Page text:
*Weight: Even though it is a lightweight stroller, for me it still feels quite heavy and cumbersome to lift. It wouldn’t put me off buying the pushchair as the positives outweigh this issue for me. And besides, it’s a pram for fitness fanatics and so lifting it has just become part of my exercise routine! 😉

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If you are a busy parent who loves the outdoors I would definitely recommend the BOB Revolution® PRO. It is a brilliant pushchair to use when out and about walking, power walking or running – with the reassurance of knowing your little one is comfortable along the ride!

I was sent the BOB Revolution® PRO to review by BRITAX as part of the Mumbassador Program.

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Happiness

Happiness: Happiness is a mental or emotional state of well-being characterized by positive or pleasant emotions ranging from contentment to intense joy.

I didn’t think it possible,
A dream I’d always chased.
Wishing, hoping, yearning.
Not wanting life to be a waste.

Courage came from deep within.
Forced myself to try.
Worked harder than I ever have before,
Not once questioning why.

Supported by so many people,
All believing I could succeed.
Encouraging, listening, inspiring.
Giving me everything I could need.

I chased my dream and caught it,
I’m so excited I could cry.
Like a dragonfly emerging from a pond,
I’m spreading my wings preparing to fly.

Life is for the taking,
Grab it with both hands.
Don’t stay in stagnant water,
Fly away to different lands.

Spread your wings and gather speed,
Do what you were born to do.
For the only person responsible for
Your happiness is you.

Prose for Thought

Little Casa Pyjamas Review

I’ve always loved pyjamas…especially on children! They signify the end of what has usually been a very busy day, and means that bed time is on the horizon!

Recently I was emailed by Little Casa – an online children’s clothing store – and asked if I’d like to review some of their baby clothes. Which of course I did, and of course I chose pyjamas!

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Little Casa do a huge range of gorgeous clothing for children, at affordable prices. Jumpers, sleep suits, vests, pyjamas and so much more – there is a great range, including many top brands.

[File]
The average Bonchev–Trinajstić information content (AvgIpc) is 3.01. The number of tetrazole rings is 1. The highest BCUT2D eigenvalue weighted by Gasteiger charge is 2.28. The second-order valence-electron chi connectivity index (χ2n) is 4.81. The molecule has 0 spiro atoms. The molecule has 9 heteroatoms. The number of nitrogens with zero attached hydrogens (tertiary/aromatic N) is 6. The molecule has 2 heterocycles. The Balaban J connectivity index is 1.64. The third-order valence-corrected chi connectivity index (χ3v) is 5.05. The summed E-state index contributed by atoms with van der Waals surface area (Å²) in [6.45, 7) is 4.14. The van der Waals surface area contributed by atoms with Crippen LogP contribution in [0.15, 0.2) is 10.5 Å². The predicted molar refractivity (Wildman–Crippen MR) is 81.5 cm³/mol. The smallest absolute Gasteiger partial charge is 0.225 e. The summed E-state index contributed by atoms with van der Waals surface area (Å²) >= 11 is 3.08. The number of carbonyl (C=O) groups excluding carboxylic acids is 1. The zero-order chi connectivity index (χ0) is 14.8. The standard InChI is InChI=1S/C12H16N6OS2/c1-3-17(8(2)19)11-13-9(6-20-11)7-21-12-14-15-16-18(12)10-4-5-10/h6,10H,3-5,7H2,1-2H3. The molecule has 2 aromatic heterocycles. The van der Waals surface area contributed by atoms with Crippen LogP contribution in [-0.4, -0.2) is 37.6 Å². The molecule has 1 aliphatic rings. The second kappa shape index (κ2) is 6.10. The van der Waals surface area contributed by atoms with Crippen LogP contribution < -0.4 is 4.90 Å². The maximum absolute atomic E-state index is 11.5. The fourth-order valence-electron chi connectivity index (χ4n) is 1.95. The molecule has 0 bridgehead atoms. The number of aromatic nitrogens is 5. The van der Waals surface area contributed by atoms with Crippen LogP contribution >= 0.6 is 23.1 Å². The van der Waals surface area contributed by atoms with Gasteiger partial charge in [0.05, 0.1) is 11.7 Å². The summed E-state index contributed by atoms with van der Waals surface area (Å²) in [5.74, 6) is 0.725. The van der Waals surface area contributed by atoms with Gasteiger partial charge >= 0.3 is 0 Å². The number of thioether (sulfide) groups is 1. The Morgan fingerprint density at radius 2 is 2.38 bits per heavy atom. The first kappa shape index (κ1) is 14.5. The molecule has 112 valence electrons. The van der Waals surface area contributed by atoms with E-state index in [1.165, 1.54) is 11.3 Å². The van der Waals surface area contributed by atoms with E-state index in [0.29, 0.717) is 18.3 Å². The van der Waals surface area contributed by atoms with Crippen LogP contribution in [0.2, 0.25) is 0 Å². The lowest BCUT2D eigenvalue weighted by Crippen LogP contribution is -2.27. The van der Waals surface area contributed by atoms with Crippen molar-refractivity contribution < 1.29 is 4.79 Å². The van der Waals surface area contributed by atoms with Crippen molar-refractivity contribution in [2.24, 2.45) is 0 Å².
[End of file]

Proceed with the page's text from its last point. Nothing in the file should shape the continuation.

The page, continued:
I chose the Superman pyjamas for my youngest (ok well, my 5 year old chose them to match his!) and we love them. They are made from 100% cotton so are perfect for delicate skin. So comfortable, they don’t lose shape or colour no matter how many times you wash them (which for us has been quite a few times now) and fit really nicely. Aged 2-3 years they’re a good size, not too baggy and yet plenty of room for growth!

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As you can see my youngest was more than happy in them, becoming sleepy as soon as I put them on! 😉

There is such a fantastic range of children’s clothes aged 0 – 6 years old and bedding on the website, that I can see myself shopping there again and again – especially now there is currently an offer for free delivery on orders over £30! Check out http://www.littlecasashop.com and have a look!

BRITAX’S B-Motion 3 wins award!

BRITAX’S B-MOTION 3 STROLLER AWARDED PRESTIGIOUS
WHICH? ‘BEST BUY’ AWARD

UK – May 2014: Today, leading family lifestyle and child safety brand, BRITAX, is delighted to announce that its lightweight, three-wheeler stroller, the B-MOTION 3, has been awarded the highly coveted ‘Best Buy’ award from Which? Magazine.*

The super smart stroller, which launched in 2013, achieved an outstanding rating after undergoing rigorous independent testing by the Which? team. The perfect choice for parents looking for a one-stop solution to their pushchair woes, the versatile B-MOTION 3 scored top marks for manoeuvrability on both pavements and bumpy off-road terrain thanks to its air-filled rubber wheels and superior rear suspension.